Sentiment overtook a sporting “tipping point”.

I wrote that day about how Team India had missed the “tipping point”, drawing reference to Malcolm Gladwell’s book, “The Tipping Point: How Little Things Can Make a Big Difference”. In that book, the author presents a thesis that (ideas and) behaviours act like outbreaks of infectious diseases that create social epidemics. The Tipping Point is the moment in an epidemic when critical mass is reached. These are “boiling point” moments. Moments that we often describe using the phrase “the straw that broke the camel’s back”. These are dramatic moments when something unique becomes common. Moments at which little changes can make a big difference.

A similar “tipping point” moment was presented to Team India today against New Zealand. However, instead of going for victory, India marched on to set New Zealand an unattainable target of 617 runs in a maximum of 167 overs. New Zealand would have to score at an explosive rate of 3.7 runs per over to make the score on a 5th day pitch! The Kiwis would have to do more — much more — than just beat the 4th innings world record for the maximum number of runs scored to win a game! The Kiwis would have to smash the record of 414 set by South Africa on 21 December 2008.

India batted for about an hour and a half on day-4 and consumed some 20 overs by batting on and on! I am not sure that that was necessary. Clearly, India’s approach was that protecting a 1-0 lead was far more important than pushing all out for a 2-0 series win. Especially with rain looming, which would potentially wash out the 5th day’s play, what India needed was urgency and proactive cricket. Not a safety-first approach.

Now in saying this, I fully realise that M. S. Dhoni is a sentimentalist first and ruthless captain (in the Steve Waugh mould) next. To him, handing a victory to the seniors in the team would mean much more than a chest-thumping bragging-rights moment that a 2-0 victory would give him. Even so, I felt that Team India had missed another “tipping point moment” in its developmental journey.

Despite the bad weather that is predicted for Wellington and despite the flatness of the track, India may still win this Test match. But by playing such defensive/negative cricket, this Team India is perhaps indicating that it is “not quite there” yet.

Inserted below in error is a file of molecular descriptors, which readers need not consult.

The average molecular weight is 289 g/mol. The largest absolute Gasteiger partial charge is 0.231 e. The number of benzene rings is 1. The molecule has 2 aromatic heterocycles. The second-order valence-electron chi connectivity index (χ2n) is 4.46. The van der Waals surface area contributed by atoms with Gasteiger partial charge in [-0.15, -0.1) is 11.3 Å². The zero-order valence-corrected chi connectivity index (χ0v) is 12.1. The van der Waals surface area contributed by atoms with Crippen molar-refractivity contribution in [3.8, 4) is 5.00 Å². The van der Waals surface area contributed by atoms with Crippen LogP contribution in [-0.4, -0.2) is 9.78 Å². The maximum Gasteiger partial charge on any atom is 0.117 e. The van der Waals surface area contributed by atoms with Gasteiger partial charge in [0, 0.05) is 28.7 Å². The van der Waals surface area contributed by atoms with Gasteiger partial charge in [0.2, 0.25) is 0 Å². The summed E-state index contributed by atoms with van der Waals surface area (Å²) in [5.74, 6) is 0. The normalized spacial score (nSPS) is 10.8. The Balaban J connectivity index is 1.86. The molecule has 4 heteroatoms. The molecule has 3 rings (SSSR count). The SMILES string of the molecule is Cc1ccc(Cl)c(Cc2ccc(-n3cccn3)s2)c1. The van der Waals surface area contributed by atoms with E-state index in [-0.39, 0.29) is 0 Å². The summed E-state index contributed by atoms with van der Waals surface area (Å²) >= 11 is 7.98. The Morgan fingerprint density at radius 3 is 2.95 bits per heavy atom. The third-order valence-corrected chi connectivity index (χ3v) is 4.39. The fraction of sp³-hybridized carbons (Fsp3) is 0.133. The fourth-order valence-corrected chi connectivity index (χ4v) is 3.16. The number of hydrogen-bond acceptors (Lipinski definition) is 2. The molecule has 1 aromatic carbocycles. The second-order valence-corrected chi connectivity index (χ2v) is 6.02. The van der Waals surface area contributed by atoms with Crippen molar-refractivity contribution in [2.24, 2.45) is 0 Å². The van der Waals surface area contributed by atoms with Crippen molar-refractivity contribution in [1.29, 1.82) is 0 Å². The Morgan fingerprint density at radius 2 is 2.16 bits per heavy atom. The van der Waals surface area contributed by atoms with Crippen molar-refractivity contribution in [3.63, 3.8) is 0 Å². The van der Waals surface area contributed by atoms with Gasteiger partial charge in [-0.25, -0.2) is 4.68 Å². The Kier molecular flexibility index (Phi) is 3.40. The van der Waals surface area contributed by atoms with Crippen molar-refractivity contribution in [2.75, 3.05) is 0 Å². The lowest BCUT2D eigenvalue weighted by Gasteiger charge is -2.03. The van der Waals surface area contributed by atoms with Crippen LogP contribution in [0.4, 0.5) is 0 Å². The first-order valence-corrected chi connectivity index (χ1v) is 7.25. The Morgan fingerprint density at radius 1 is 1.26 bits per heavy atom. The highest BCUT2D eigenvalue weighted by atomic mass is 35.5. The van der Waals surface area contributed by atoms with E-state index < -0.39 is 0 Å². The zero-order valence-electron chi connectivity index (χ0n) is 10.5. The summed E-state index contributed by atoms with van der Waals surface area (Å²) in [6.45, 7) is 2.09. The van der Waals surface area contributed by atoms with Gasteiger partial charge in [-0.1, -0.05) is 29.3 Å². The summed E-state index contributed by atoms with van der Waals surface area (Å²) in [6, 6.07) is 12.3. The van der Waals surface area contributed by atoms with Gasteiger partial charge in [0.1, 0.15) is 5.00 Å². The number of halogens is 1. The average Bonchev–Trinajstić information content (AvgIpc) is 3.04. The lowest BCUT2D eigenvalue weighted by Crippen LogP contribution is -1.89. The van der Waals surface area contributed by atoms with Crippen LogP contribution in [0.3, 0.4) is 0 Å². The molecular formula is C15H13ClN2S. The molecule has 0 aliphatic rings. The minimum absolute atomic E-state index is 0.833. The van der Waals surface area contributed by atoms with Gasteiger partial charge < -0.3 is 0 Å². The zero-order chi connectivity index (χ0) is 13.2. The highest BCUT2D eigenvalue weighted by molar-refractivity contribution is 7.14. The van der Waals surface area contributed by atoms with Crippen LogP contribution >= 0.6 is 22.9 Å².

A little difference on Day-4 would have meant “positive batting“ and “positive cricket”. The big outcome could have been, “Hey! We can do it”.

Winning is a habit.

— Mohan

Another (Not-so-dull) Draw…

Geoff Boycott’s mother-in-law could have played in this Test match with a draft-stopper as a bat and still would not have got out on that track unless of course her name was Yuvraj Singh or McIntosh or unless she had a rush-of-blood a la Virender Sehwag! That was how poor that Test match track was at Napier. To say that it was a terribly rotten track would do grave injustice to “terribly rotten tracks”. It was worse than just that! At the prize distribution ceremony, Vettori said, “You can play another Test match on this if you want to!”

What’s wrong with Kiwi pitch curators? One of them messed up the Bangalore Test against Australia. And now this graveyard got dished out.

Apart from perhaps Yuvraj Singh in India’s 1st Innings, every other batsman got himself out. The pitch had nothing to do with them getting out (for most part). After the recent spate of huge scores on boringly dead tracks, this is hardly an advertisement for Test cricket.

Yes, this Test match was quite gripping stuff. But this was more due to bad batting in the 1st Innings by India than anything to do with the pitch. Once a team puts on 619 runs in its first innings, the other team is always going to play catch up! And that’s precisely what India did. To compound matters, in the first innings reply, Sehwag, Gambhir, Dravid, Tendulkar, Laxman, Karthik, Harbhajan Singh and Zaheer Khan got out to poor shots, while Yuvraj Singh played like only he can!

The response from India, after following on, was solid. It was expected. It wasn’t pretty. But it was necessary.

Now India have the opportunity to go back home (or to South Africa, to play in the IPL) with the silverware. I do not expect to see any changes in Team India other than Dhoni coming in for an out-of-colour Dinesh Karthik.

I would also hope/expect that Dhoni will hang up his soccer boots!

Meanwhile, we have the start of what appears to be a bit of a controversy with Rahul Dravid appearing to question either Virender Sehwag’s shot selection or V. V. S. Laxman’s justification/defence of Sehwag’s shot selection!

Either way, Team India should work to put this Test match and the soccer ball behind it and move on to Wellington where the 3rd Test commences on Friday.

— Mohan

What was Sehwag thinking?